wite [wīt]
n., vt.
wited, witing [ME witen < OE witan, to know: see WISE1]
Scot. blame; censure

English World dictionary. . 2014.

Игры ⚽ Нужна курсовая?

Look at other dictionaries:

  • Wite — Wite, v. t. [AS. w[=i]tan; akin to D. wijten, G. verweisen, Icel. v[=i]ta to mulct, and E. wit; cf. AS. w[=i]tan to see, L. animadvertere to observe, to punish. ????. See {Wit}, v.] To reproach; to blame; to censure; also, to impute as blame.… …   The Collaborative International Dictionary of English

  • Wite — Wite, n. [AS. w[=i]te punishment. ????. See {Wite}, v.] Blame; reproach. [Obs. or Scot.] Chaucer. [1913 Webster] …   The Collaborative International Dictionary of English

  • witeȝe — var. witie …   Useful english dictionary

  • Wite — Wit Wit (w[i^]t), v. t. & i. [inf. (To) {Wit}; pres. sing. {Wot}; pl. {Wite}; imp. {Wist(e)}; p. p. {Wist}; p. pr. & vb. n. {Wit(t)ing}. See the Note below.] [OE. witen, pres. ich wot, wat, I know (wot), imp. wiste, AS. witan, pres. w[=a]t, imp.… …   The Collaborative International Dictionary of English

  • wite — wite1 /wuyt/, n., v., wited, witing. n. 1. (in Anglo Saxon law) a. a fine imposed by a king or lord on a subject who committed a serious crime. b. a fee demanded for granting a special privilege. 2. Chiefly Scot. responsibility for a crime, fault …   Universalium

  • wíte — n ( es/ u) punishment, torture, plague, injury; penalty, fine; contribution, in money or food, to sustenance of king or his officers; woe, misery, distress; wyrcan tó wíte to contrive as a punishment …   Old to modern English dictionary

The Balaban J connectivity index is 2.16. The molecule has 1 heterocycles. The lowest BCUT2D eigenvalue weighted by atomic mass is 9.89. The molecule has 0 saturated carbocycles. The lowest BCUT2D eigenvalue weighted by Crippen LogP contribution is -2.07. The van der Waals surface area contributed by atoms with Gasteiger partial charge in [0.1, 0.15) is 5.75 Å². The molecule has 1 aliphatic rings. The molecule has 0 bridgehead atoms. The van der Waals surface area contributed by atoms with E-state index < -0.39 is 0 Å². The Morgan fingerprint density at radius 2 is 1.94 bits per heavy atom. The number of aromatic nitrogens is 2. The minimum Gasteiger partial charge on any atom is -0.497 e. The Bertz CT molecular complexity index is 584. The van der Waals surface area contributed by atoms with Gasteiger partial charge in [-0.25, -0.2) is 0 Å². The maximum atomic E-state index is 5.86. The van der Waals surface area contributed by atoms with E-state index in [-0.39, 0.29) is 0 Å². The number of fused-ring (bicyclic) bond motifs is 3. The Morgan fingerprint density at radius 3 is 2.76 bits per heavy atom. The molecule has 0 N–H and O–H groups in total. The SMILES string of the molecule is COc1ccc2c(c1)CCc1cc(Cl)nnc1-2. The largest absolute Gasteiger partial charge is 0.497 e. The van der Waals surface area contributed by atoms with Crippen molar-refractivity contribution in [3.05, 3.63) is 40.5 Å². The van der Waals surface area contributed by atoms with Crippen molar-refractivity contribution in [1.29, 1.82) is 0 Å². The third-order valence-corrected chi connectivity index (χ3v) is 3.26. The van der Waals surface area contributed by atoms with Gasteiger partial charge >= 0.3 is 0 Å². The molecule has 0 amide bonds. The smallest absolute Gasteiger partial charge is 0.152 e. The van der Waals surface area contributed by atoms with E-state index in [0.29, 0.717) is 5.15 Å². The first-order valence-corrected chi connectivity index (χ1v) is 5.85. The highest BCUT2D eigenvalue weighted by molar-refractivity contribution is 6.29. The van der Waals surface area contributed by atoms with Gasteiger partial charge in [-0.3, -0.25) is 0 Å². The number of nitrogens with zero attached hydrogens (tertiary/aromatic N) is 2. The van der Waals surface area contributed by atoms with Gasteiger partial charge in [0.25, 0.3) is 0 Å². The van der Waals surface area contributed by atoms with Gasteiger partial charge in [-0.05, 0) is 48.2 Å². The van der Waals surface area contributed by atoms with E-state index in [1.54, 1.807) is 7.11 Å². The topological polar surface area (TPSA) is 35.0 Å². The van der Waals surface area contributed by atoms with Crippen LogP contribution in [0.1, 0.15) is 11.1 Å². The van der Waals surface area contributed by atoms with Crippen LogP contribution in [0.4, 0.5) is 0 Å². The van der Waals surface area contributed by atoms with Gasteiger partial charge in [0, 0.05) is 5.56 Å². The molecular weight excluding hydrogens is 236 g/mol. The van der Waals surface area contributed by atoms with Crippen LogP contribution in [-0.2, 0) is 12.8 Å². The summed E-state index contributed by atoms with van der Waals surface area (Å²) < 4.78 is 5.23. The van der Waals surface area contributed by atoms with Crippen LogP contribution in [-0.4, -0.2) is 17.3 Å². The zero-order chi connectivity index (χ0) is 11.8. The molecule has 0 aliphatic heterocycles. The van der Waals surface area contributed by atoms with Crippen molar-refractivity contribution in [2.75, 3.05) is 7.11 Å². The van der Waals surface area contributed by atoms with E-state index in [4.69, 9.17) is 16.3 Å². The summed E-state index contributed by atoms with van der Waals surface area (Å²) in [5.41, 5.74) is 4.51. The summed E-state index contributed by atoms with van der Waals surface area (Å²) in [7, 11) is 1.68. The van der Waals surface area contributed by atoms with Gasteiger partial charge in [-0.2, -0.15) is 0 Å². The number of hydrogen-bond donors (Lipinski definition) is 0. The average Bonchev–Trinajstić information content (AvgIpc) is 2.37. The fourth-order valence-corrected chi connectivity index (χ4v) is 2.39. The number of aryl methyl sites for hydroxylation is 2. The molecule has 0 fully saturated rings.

• Wite-Out — [ waıt ,aut ] AMERICAN TRADEMARK a white liquid used for covering mistakes in writing, typing, etc …   Usage of the words and phrases in modern English

  • Wite-Out — Also see: Whiteout, and 1951 invention: Liquid Paper .Wite Out is a trademark for a line of correction fluid, originally created for use with photocopies, and manufactured by the BIC Corporation.HistoryWite Out dates to 1966, when George… …   Wikipedia

  • wite — I. transitive verb (wited; witing) Etymology: Middle English, from Old English wītan; akin to Old High German wīzan to blame, Old English witan to know Date: before 12th century chiefly Scottish blame II. noun Date: 13th century …   New Collegiate Dictionary

  • wite — verb /waɪt/ To blame; to regard as guilty. As help me God, I shal þee nevere smyte! / Þat I have doon, it is þyself to wyte …   Wiktionary

Share the article and excerpts

Direct link
Do a right-click on the link above
and select “Copy Link”